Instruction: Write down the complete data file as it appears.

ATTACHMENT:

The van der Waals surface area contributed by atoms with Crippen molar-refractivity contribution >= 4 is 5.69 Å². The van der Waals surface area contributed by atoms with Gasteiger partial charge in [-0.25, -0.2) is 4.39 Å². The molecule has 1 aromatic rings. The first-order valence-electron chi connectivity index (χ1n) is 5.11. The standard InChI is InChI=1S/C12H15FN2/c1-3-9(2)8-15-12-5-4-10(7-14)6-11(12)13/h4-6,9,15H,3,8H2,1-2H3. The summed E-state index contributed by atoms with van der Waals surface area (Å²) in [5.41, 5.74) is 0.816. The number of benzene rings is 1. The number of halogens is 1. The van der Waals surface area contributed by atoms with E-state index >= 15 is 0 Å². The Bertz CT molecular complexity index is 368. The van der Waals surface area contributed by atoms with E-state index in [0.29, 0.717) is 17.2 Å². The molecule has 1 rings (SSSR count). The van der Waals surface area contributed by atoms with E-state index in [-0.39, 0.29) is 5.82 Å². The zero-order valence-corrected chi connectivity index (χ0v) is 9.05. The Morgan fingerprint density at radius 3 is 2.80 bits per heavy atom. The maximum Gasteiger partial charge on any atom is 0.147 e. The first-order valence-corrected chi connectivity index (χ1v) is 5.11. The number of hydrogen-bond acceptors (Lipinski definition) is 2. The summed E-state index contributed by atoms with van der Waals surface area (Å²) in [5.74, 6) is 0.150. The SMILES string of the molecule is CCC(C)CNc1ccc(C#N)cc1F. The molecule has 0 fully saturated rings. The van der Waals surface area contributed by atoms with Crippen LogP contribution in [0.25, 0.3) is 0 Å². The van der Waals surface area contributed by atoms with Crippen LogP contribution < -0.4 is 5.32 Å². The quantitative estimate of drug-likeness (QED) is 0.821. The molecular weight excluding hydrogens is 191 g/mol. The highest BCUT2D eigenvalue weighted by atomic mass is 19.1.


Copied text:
The van der Waals surface area contributed by atoms with Crippen molar-refractivity contribution >= 4 is 5.69 Å². The van der Waals surface area contributed by atoms with Gasteiger partial charge in [-0.25, -0.2) is 4.39 Å². The molecule has 1 aromatic rings. The first-order valence-electron chi connectivity index (χ1n) is 5.11. The standard InChI is InChI=1S/C12H15FN2/c1-3-9(2)8-15-12-5-4-10(7-14)6-11(12)13/h4-6,9,15H,3,8H2,1-2H3. The summed E-state index contributed by atoms with van der Waals surface area (Å²) in [5.41, 5.74) is 0.816. The number of benzene rings is 1. The number of halogens is 1. The van der Waals surface area contributed by atoms with E-state index >= 15 is 0 Å². The Bertz CT molecular complexity index is 368. The van der Waals surface area contributed by atoms with E-state index in [0.29, 0.717) is 17.2 Å². The molecule has 1 rings (SSSR count). The van der Waals surface area contributed by atoms with E-state index in [-0.39, 0.29) is 5.82 Å². The zero-order valence-corrected chi connectivity index (χ0v) is 9.05. The Morgan fingerprint density at radius 3 is 2.80 bits per heavy atom. The maximum Gasteiger partial charge on any atom is 0.147 e. The first-order valence-corrected chi connectivity index (χ1v) is 5.11. The number of hydrogen-bond acceptors (Lipinski definition) is 2. The summed E-state index contributed by atoms with van der Waals surface area (Å²) in [5.74, 6) is 0.150. The SMILES string of the molecule is CCC(C)CNc1ccc(C#N)cc1F. The molecule has 0 fully saturated rings. The van der Waals surface area contributed by atoms with Crippen LogP contribution in [0.25, 0.3) is 0 Å². The van der Waals surface area contributed by atoms with Crippen LogP contribution < -0.4 is 5.32 Å². The quantitative estimate of drug-likeness (QED) is 0.821. The molecular weight excluding hydrogens is 191 g/mol. The highest BCUT2D eigenvalue weighted by atomic mass is 19.1.